Blogs & Comment

A TFSA investing strategy

Most people will use the tax-free savings account (TFSA) to invest in conservative income investments such as high-interest saving accounts, but it appears Finance Minister Flaherty has also given daytraders and speculators a vehicle that many of them will be only too glad to use.
For signs of whats likely to come, check out what some financial advisors are recommending in the early going. They are suggesting risk-tolerant individuals use the self-directed version of a TFSA to go after the big score; they should take aggressive risks and trade highly volatile investments such as penny stocks, options, leveraged funds, etc. in hopes of shooting the lights out.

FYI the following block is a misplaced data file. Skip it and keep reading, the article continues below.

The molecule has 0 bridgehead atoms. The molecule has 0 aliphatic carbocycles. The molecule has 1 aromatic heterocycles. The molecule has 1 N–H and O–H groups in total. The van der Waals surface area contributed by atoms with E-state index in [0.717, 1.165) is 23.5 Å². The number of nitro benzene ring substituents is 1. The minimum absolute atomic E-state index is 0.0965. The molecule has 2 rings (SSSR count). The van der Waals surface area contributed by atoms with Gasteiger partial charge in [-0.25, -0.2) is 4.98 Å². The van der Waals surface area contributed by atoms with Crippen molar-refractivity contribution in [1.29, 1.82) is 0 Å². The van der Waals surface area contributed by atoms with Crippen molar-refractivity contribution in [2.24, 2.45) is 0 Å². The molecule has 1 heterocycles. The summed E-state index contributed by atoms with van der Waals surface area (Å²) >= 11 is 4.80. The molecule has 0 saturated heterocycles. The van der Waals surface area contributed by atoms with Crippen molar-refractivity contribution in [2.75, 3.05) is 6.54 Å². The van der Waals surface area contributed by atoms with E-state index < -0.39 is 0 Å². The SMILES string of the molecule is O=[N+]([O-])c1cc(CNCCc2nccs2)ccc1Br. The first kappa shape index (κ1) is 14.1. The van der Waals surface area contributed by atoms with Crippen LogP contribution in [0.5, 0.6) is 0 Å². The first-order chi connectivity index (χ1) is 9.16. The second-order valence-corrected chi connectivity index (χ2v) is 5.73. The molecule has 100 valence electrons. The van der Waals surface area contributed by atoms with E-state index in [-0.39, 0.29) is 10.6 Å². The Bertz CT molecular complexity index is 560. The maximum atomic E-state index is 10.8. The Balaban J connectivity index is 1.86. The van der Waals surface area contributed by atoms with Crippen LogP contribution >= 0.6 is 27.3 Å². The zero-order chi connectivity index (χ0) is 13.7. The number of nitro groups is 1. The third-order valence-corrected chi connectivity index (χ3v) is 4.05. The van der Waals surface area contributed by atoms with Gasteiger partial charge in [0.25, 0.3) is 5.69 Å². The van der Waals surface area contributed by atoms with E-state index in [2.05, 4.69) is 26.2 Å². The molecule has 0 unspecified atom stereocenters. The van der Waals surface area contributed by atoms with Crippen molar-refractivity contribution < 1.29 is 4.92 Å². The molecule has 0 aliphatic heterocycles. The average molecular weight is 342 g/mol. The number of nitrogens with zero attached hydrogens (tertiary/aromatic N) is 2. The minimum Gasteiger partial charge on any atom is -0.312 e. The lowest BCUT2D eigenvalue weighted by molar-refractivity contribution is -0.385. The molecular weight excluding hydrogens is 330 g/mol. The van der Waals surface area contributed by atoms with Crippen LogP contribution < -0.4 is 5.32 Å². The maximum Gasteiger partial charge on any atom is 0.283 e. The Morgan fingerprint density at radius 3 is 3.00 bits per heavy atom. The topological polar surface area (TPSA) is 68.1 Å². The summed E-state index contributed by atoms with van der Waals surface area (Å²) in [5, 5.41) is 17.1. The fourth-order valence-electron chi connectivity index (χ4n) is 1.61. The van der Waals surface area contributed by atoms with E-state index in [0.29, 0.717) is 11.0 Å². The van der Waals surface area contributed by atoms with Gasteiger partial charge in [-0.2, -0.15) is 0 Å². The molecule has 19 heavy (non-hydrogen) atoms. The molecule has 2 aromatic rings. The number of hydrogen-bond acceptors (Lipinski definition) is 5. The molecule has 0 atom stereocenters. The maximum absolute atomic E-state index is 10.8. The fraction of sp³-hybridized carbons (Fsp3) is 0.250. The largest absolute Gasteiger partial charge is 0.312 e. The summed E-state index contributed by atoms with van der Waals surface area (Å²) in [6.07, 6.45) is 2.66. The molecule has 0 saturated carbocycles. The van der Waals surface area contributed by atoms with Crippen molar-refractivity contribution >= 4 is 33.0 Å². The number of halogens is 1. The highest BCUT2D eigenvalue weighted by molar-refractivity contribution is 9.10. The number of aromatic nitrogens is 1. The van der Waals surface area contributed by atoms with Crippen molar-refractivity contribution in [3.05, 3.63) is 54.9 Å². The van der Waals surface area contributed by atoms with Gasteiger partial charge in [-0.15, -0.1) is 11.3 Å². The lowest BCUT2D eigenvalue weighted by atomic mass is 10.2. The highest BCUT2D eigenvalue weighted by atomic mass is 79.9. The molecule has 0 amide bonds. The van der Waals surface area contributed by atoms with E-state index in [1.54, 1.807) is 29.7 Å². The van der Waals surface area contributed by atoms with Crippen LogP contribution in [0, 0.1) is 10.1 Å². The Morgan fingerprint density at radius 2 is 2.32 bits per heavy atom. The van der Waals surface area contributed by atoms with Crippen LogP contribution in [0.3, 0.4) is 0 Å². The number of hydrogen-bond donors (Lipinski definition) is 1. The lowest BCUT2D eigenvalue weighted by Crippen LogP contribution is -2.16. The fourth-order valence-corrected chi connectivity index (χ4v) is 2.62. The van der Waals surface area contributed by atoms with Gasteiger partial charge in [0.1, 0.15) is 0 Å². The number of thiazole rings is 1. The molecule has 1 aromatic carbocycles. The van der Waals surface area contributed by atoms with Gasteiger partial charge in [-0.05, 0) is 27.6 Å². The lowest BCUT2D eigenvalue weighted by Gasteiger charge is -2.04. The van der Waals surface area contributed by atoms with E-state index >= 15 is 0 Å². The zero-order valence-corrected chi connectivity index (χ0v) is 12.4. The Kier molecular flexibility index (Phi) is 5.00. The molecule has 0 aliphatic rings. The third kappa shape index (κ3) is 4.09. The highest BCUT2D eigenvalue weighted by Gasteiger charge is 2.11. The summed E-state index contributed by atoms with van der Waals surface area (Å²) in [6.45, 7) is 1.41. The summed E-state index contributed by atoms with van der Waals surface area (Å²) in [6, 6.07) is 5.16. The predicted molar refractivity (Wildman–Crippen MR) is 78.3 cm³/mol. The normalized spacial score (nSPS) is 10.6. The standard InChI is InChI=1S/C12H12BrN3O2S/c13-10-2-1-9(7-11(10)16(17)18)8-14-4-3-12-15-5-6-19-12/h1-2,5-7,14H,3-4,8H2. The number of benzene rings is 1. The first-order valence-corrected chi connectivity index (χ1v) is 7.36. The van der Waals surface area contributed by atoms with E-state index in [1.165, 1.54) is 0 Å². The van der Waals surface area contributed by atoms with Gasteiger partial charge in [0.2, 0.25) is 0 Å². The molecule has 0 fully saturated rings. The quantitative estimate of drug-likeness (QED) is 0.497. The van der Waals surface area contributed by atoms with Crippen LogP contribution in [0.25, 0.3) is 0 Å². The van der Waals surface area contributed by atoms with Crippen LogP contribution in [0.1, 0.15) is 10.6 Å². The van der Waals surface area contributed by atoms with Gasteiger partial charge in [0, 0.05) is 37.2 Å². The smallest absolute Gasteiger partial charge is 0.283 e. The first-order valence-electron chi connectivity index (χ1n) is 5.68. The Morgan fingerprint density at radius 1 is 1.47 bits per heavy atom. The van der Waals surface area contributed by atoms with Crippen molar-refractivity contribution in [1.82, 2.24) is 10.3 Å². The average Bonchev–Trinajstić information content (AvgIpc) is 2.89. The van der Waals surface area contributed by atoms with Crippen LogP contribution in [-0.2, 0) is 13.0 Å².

Thats because capital gains raise contribution room in a TFSA: if a $5,000 bet turns into $30,000, the latter amount can be sheltered from tax indefinitely or withdrawn tax free, leaving the TFSA with $30,000 in contribution room. Trading in a TFSA also incurs no taxes on capital gains. The downside: if the $5,000 goes to zero, contribution room is lost, as is the capital loss to claim for tax purposes.
Jamie Golombek, managing director of tax estate and planning at CIBC, is one of the financial advisers who have suggested this approach. So too has Norbert Schlenker, a financial advisor at Libra Investment Management. As he writes on the Financial Webring discussion forum:
There’s a feature of the TFSA that I think isn’t being taken into account here, namely that any growth in the account is a de facto permanent increase in cumulative contribution room. It’s a free option to escape taxability in perpetuity on a larger sum. might it be better to take a long shot, i.e. take a low percentage bet that will turn $5k into $50k (or $500k)?
Is this something good or another one of those unintended consequences of government programs?